We came down to Chapel Hill this week to teach Dr. Peter Kaufman’s scholarship class at UNC, seemingly titled “Truth, Proof and Madness.” I always loved Kaufman’s classes they were the equivalent of an
Sadly, today’s blog will have to be slightly truncated, but then again, I dare any of you to write an impassioned diary after having driven nine solid hours through sleet. There’s something spiritually crushing about seeing snow again after a respite of warm weather, but there’s something altogether torturous about following a winter storm all the way down the east coast. It does something to the backs of your eyes, this kind of driving.
Several pieces of news today that piqued the imagination: first off, my sister is having trouble with her butt. I’ve had the same thing happen to me, or at least a cousin of it, and it’s just wretched. She feels bad about complaining, but she should be reminded that Napoleon changed the course of human history when he was afflicted just before the Battle of Waterloo (do your own research if you don’t believe me).
Secondly: the car’s satellite radio gave forth nine hours of our government well, Donald Rumsfeld and Tommy Franks
One of the common saws coming out of even the wisest of mouths right now is “well, I’m against the war, but I support our troops.” Mid-discussion, at least two people have asked “but you support the troops, right?” Um, well…
Our “commander-in-chief” was not voted in by me, nor did he win the popular election. He was sneaked into the Oval Office by the vote of an ideologically-stacked Supreme Court, and it is my opinion he has a tenuous mandate over the armed forces. Should I accept that he is my President, and get over it? Sure, but “supporting” him in blind faith is excruciatingly difficult.
People who join the Army, Navy, Air Force and Marines do so using their free will. There is no conscription forcing anybody to grab a gun and kill people in foreign lands. They knew what they were getting into, and made a conscious decision.
Did I support the troops when they went into Bosnia and put an end to the genocide? Absolutely. Did I support the troops when they kicked the Taliban’s ass? You betchya.
But this war is the delusional fantasy of a few individuals sitting deep inside the White House, plotting to viciously re-arrange the Middle East. Rumsfeld, Perle, Wolfowitz, Rice and Ashcroft are not people who speak for me. Even Powell, who used to be the voice of reason, was swallowed by the Dark Side one lonely night, and the war followed soon thereafter.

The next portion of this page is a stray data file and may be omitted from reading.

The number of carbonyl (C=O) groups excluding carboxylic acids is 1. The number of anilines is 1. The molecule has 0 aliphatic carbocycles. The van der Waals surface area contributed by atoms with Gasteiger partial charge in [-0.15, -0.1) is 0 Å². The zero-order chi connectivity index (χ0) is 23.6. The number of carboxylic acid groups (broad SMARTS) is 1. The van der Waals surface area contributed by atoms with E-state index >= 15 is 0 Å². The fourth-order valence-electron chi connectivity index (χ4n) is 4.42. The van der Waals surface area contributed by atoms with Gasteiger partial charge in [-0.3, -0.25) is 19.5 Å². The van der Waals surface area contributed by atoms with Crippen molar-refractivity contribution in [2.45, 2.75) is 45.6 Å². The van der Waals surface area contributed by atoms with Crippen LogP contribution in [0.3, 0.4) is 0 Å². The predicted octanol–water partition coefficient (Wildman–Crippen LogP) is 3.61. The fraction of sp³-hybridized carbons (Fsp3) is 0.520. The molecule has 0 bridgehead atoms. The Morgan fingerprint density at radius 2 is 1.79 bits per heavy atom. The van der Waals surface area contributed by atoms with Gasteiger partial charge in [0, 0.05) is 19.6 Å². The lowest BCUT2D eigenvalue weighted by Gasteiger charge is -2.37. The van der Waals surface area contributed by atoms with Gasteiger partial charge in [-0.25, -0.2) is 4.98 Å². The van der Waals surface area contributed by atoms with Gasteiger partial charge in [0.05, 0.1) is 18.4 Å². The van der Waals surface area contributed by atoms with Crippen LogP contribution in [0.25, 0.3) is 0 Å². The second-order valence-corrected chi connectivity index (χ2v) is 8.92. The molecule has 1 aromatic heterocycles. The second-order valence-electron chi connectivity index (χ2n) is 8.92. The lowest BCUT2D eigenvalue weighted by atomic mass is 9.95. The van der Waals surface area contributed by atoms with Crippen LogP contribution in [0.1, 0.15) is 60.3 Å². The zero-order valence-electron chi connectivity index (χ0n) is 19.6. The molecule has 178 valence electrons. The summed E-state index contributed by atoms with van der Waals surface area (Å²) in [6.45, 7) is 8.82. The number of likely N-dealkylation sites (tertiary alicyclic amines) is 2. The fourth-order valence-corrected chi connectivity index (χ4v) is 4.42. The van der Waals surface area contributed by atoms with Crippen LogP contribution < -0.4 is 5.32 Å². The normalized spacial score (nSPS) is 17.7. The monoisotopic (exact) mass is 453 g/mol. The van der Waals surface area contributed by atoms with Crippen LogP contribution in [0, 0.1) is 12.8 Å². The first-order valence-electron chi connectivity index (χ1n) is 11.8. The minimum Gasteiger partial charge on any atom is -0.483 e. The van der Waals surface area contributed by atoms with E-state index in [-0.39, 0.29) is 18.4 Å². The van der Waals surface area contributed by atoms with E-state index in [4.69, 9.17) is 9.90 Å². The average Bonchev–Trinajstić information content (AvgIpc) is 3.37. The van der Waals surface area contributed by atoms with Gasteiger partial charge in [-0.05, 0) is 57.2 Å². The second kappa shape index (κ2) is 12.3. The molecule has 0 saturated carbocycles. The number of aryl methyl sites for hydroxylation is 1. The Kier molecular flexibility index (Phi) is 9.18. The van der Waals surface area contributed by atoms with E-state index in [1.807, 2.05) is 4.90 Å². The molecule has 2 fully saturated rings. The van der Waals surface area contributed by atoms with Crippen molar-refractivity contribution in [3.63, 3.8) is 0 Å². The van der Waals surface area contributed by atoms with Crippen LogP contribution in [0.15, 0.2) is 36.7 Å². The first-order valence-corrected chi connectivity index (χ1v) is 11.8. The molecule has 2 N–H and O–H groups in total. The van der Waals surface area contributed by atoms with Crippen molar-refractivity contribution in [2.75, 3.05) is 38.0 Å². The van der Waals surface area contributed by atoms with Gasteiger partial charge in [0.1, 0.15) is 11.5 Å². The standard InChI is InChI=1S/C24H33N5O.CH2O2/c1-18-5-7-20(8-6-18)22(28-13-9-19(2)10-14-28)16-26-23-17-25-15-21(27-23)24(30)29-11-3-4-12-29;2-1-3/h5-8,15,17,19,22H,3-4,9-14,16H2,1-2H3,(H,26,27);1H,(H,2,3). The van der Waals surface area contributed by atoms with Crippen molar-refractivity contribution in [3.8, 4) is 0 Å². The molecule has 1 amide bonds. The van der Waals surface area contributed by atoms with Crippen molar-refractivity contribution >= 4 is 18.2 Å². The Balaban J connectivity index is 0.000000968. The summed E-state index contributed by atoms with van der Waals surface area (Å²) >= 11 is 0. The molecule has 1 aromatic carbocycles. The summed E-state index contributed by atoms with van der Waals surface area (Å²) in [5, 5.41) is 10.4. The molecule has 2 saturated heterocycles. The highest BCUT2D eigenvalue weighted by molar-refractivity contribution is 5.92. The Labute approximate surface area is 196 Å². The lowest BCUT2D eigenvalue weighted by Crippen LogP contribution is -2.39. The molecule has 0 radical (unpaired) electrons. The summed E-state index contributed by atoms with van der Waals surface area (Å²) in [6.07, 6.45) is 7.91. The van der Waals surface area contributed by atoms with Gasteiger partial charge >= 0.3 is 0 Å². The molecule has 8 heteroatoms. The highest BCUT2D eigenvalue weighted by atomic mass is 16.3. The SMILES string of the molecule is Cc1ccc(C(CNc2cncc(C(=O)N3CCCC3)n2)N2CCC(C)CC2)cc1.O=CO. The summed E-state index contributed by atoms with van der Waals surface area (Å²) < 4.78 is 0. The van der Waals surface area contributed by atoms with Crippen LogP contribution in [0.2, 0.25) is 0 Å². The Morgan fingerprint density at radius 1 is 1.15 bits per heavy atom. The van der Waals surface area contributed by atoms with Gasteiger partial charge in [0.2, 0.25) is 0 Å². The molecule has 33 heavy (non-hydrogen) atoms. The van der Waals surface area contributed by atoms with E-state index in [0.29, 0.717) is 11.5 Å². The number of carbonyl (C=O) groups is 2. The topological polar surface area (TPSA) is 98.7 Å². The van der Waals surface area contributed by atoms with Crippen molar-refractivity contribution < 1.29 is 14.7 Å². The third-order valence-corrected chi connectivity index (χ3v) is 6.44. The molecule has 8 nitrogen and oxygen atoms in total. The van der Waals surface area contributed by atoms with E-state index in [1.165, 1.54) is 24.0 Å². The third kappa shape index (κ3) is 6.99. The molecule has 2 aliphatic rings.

As of today, 37 American kids have been killed. Hundreds of Iraqi troops have been mowed down, and two count ’em, two – American missiles have found their way into Baghdad markets, turning hundreds of women and children into slabs of dismembered meat. This war is reading like an Al-Qaeda Training Video on the airwaves of Al-Jazeera. The viscous, bubbling syrup of white-hot hatred is gushing over from Arab nations, and we are creating terrorists by the bushel.
To all you pro-war people: your viewpoint is hard to stomach unless you live in New York City or Washington. When your sisters bike across the Manhattan Bridge every day for work, when you enter each tunnel praying you’ll see the other side, when you are forced to rush across Times Square to do an errand, maybe then you can have an opinion. Until you move here and experience what it is actually like to live in a place charred by horrifying memories and palpable threats of more, you should just shut up. You – and the other 71% of America who dig the war – make it very dangerous for my family to live in the town we love.
As for our troops: I don’t see how they’re making us any safer. I didn’t think Iraq was a threat before, and I don’t now. So far, U.S. troops have killed a lot of brown people and turned a billion or so Muslims against us. Our missiles are accurate, to be sure, but not accurate enough. We took over one of Iraq’s airports and called it Bush International. How cool was that? I hope everyone had a good chuckle. You know, while four thousand Saudi teens seethe with rage.
Every day this war drags on, most of the thinking, sensitive people I know toil in a vague sense of agony. Do I wish the entire Army could come home in one piece, get back to making jokes at the dinner table and playing hoops in the backyard? God, yes. But saying “I’m against the war, but support the troops” is the mealy-mouthed, pusillanimous wimpering of a nation living under the Orwellian eye of a fear-mongering government, and the lockstep induced by a highway full of redneck assholes driving Yukons with bumper stickers that say “YOUR NEXT, NORTH KOREA![sic]”